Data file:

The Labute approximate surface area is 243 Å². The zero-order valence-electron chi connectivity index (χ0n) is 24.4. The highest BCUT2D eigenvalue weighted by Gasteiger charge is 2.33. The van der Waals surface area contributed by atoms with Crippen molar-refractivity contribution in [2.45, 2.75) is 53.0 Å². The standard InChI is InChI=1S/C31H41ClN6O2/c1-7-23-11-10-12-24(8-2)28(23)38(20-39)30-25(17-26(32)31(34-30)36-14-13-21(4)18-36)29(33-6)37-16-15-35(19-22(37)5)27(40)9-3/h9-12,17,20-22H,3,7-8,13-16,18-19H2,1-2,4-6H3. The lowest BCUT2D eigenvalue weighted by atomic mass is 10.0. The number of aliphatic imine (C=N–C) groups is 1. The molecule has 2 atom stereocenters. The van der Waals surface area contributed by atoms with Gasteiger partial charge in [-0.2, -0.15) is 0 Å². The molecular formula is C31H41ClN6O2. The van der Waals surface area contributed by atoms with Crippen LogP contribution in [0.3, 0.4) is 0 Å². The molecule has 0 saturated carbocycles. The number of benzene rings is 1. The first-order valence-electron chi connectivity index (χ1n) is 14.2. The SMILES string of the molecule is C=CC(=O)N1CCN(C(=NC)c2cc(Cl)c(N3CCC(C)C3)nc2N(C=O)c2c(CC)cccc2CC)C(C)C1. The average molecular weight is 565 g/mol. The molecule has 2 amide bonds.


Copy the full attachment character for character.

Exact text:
The Labute approximate surface area is 243 Å². The zero-order valence-electron chi connectivity index (χ0n) is 24.4. The highest BCUT2D eigenvalue weighted by Gasteiger charge is 2.33. The van der Waals surface area contributed by atoms with Crippen molar-refractivity contribution in [2.45, 2.75) is 53.0 Å². The standard InChI is InChI=1S/C31H41ClN6O2/c1-7-23-11-10-12-24(8-2)28(23)38(20-39)30-25(17-26(32)31(34-30)36-14-13-21(4)18-36)29(33-6)37-16-15-35(19-22(37)5)27(40)9-3/h9-12,17,20-22H,3,7-8,13-16,18-19H2,1-2,4-6H3. The lowest BCUT2D eigenvalue weighted by atomic mass is 10.0. The number of aliphatic imine (C=N–C) groups is 1. The molecule has 2 atom stereocenters. The van der Waals surface area contributed by atoms with Gasteiger partial charge in [-0.2, -0.15) is 0 Å². The molecular formula is C31H41ClN6O2. The van der Waals surface area contributed by atoms with Crippen LogP contribution in [0.3, 0.4) is 0 Å². The molecule has 0 saturated carbocycles. The number of benzene rings is 1. The first-order valence-electron chi connectivity index (χ1n) is 14.2. The SMILES string of the molecule is C=CC(=O)N1CCN(C(=NC)c2cc(Cl)c(N3CCC(C)C3)nc2N(C=O)c2c(CC)cccc2CC)C(C)C1. The average molecular weight is 565 g/mol. The molecule has 2 amide bonds.